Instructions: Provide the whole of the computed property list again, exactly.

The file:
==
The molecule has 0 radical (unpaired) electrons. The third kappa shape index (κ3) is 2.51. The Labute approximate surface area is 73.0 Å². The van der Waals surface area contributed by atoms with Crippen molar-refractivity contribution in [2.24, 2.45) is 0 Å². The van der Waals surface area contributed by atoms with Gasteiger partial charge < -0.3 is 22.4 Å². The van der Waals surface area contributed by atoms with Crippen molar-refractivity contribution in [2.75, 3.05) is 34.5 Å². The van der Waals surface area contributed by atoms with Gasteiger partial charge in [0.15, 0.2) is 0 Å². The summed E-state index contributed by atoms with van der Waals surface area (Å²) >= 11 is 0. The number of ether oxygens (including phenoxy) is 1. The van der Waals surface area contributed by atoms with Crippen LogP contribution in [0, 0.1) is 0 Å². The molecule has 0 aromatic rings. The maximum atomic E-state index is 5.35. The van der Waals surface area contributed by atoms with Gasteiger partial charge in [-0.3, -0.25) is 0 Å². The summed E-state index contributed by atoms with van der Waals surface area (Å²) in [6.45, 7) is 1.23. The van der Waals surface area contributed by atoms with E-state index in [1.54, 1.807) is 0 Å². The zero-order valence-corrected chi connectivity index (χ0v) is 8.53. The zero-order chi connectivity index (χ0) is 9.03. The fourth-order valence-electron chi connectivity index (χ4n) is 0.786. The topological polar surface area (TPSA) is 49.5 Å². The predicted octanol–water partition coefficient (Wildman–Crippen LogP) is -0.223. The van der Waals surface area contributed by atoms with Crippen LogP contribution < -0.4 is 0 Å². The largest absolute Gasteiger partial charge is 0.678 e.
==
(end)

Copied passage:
The molecule has 0 radical (unpaired) electrons. The third kappa shape index (κ3) is 2.51. The Labute approximate surface area is 73.0 Å². The van der Waals surface area contributed by atoms with Crippen molar-refractivity contribution in [2.24, 2.45) is 0 Å². The van der Waals surface area contributed by atoms with Gasteiger partial charge < -0.3 is 22.4 Å². The van der Waals surface area contributed by atoms with Crippen molar-refractivity contribution in [2.75, 3.05) is 34.5 Å². The van der Waals surface area contributed by atoms with Gasteiger partial charge in [0.15, 0.2) is 0 Å². The summed E-state index contributed by atoms with van der Waals surface area (Å²) >= 11 is 0. The number of ether oxygens (including phenoxy) is 1. The van der Waals surface area contributed by atoms with Crippen LogP contribution in [0, 0.1) is 0 Å². The molecule has 0 aromatic rings. The maximum atomic E-state index is 5.35. The van der Waals surface area contributed by atoms with Gasteiger partial charge in [-0.3, -0.25) is 0 Å². The summed E-state index contributed by atoms with van der Waals surface area (Å²) in [6.45, 7) is 1.23. The van der Waals surface area contributed by atoms with E-state index in [1.54, 1.807) is 0 Å². The zero-order valence-corrected chi connectivity index (χ0v) is 8.53. The zero-order chi connectivity index (χ0) is 9.03. The fourth-order valence-electron chi connectivity index (χ4n) is 0.786. The topological polar surface area (TPSA) is 49.5 Å². The predicted octanol–water partition coefficient (Wildman–Crippen LogP) is -0.223. The van der Waals surface area contributed by atoms with Crippen LogP contribution < -0.4 is 0 Å². The largest absolute Gasteiger partial charge is 0.678 e.